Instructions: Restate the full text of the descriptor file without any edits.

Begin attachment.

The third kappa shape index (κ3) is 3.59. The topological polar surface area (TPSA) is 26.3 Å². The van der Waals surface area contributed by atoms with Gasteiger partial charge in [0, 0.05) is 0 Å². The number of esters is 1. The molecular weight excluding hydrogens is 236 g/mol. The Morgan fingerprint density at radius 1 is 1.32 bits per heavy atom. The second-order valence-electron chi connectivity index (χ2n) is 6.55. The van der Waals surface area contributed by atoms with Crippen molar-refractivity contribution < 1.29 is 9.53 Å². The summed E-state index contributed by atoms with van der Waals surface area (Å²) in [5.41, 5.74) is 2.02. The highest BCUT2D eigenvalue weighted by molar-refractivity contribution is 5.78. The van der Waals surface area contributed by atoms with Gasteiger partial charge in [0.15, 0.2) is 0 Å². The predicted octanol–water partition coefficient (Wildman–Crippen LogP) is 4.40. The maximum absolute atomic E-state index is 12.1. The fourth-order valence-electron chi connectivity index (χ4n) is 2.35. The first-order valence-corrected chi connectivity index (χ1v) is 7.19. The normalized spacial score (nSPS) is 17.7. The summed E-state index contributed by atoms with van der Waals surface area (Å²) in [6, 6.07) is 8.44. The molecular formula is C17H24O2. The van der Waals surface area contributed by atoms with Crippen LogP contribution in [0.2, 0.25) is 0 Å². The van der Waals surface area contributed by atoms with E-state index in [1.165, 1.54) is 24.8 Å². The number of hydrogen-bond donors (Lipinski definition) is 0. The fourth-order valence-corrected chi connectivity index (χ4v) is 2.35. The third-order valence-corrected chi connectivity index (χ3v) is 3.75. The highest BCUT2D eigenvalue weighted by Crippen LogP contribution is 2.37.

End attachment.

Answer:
The third kappa shape index (κ3) is 3.59. The topological polar surface area (TPSA) is 26.3 Å². The van der Waals surface area contributed by atoms with Gasteiger partial charge in [0, 0.05) is 0 Å². The number of esters is 1. The molecular weight excluding hydrogens is 236 g/mol. The Morgan fingerprint density at radius 1 is 1.32 bits per heavy atom. The second-order valence-electron chi connectivity index (χ2n) is 6.55. The van der Waals surface area contributed by atoms with Crippen molar-refractivity contribution < 1.29 is 9.53 Å². The summed E-state index contributed by atoms with van der Waals surface area (Å²) in [5.41, 5.74) is 2.02. The highest BCUT2D eigenvalue weighted by molar-refractivity contribution is 5.78. The van der Waals surface area contributed by atoms with Gasteiger partial charge in [0.15, 0.2) is 0 Å². The predicted octanol–water partition coefficient (Wildman–Crippen LogP) is 4.40. The maximum absolute atomic E-state index is 12.1. The fourth-order valence-electron chi connectivity index (χ4n) is 2.35. The first-order valence-corrected chi connectivity index (χ1v) is 7.19. The normalized spacial score (nSPS) is 17.7. The summed E-state index contributed by atoms with van der Waals surface area (Å²) in [6, 6.07) is 8.44. The molecular formula is C17H24O2. The van der Waals surface area contributed by atoms with Crippen LogP contribution in [0.2, 0.25) is 0 Å². The van der Waals surface area contributed by atoms with E-state index in [1.165, 1.54) is 24.8 Å². The number of hydrogen-bond donors (Lipinski definition) is 0. The fourth-order valence-corrected chi connectivity index (χ4v) is 2.35. The third-order valence-corrected chi connectivity index (χ3v) is 3.75. The highest BCUT2D eigenvalue weighted by Crippen LogP contribution is 2.37.